Coastal view of landslide area with sand, gravel, cobbles, and large rocks of all sizes on a slope.
December 7, 2017

Upper terrace of Mud Creek slide

Mud Creek slide from south side of north upper terrace (above north and south berms). Note tension cracks and offset on the terrace to the north.

November 30, 2017

2017 Nov. Pub. Lecture—Sea Otters: Confessions of a Keystone Carnivore

  • Sea otters are perhaps the best-known example of a "keystone predator".
  • Sea otter behavior -- in particular diet specialization and limited mobility -- can mediate their effects on ecosystem dynamics.
  • Other predators, especially large sea stars, can complement and reinforce the keystone role of sea otters: this became apparent with the loss of all
...
Attribution: Ecosystems
View of a beach from up high on a roof with a pier, gentle waves, and an amusement park far off in the distance.
November 7, 2017

Santa Cruz Main Beach

Still-image from video camera atop the Dream Inn looks eastward over Main Beach and boardwalk in Santa Cruz, CA.

A series of images from various sources of shaded-relief topography show the progression of the Mud Creek landslide area.
November 6, 2017

Mud Creek Shaded-Relief Topography, 2010-2017

A series of images from various sources of shaded-relief topography show the progression of the Mud Creek landslide area, from 2010 through October 12, 2017.

Sources:

  1. lidar data from 2010
  2. lidar data from 2016
  3. structure-from-motion (SfM), March 8, 2017
  4. SfM, May 19, 2017
  5. SfM, May 27, 2017
  6. SfM, May 31, 2017
...
October 26, 2017

2017 Oct. Public Lecture — Global Trends in Mineral Commodity Supplies

  • The U.S. is increasingly reliant on supply of mineral raw materials from other countries.
  • Advanced technologies are increasingly making use of nearly the entire periodic table of the elements.
  • Dynamic studies of critical and strategic mineral supply and demand can identify emerging potential supply risks.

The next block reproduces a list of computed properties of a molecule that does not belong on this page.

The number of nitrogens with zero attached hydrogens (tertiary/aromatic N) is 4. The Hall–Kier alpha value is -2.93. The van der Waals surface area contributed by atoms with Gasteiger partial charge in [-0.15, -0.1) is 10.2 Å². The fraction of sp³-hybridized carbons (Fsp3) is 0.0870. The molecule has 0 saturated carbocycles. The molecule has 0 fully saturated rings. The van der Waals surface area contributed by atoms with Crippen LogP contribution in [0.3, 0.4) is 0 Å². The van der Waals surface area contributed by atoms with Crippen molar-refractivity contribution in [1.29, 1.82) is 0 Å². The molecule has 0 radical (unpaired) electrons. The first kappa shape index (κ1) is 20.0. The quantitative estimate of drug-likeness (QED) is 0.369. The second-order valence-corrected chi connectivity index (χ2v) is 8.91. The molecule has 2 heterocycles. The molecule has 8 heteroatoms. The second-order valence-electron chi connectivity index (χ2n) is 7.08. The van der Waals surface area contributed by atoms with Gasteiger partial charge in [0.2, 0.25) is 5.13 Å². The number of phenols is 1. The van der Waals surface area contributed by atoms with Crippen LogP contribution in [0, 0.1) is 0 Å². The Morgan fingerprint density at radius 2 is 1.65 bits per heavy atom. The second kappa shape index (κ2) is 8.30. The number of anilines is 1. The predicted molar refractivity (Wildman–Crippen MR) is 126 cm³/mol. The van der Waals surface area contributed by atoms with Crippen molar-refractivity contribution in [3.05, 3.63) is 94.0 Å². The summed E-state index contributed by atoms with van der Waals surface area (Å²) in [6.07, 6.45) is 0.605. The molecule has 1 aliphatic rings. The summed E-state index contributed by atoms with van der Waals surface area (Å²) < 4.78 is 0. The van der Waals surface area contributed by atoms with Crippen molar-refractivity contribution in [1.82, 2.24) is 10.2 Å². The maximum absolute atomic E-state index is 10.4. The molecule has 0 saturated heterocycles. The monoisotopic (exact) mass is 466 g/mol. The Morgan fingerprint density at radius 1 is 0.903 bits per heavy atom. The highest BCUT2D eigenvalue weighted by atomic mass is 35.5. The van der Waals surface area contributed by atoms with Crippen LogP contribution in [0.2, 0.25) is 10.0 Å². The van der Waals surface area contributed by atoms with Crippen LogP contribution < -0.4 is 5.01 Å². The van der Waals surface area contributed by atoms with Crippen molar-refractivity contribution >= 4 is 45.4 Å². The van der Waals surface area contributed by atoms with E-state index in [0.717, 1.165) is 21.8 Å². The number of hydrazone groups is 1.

• The USGS - National Minerals
...
October 19, 2017

Can Prescribed Fire Help Forests Survive Drought in the Sierra Nevadas

This webinar was conducted as part of the Climate Change Science and Management Webinar Series, held in partnership by the USGS National Climate Change and Wildlife Science Center and the FWS National Conservation Training Center. 

Webinar Summary: Prescribed fire is commonly used by managers in the western U.S. to remove potential wildfire fuel, such as small trees

...
October 16, 2017

Image of the Week - Wildfires Devastate California Wine Country

Strong winds are quickly spreading wildfire across California's wine country, as seen in these two Landsat 8 images.

At the USGS EROS Center, we study land change, operate the Landsat satellites, and maintain the longest, continuously acquired collection of images of the Earth's land surface.

USGS EROS Center (

...
Filter Total Items: 912
Public lecture flyer for The Ecological Value of Coastal Fog
July 29, 2014

Fog is more than just nature’s air conditioning keeping Bay Area residents cool while others in California bake in the summer’s heat; it is also extremely valuable for the local economy for everything from wine production to tourism.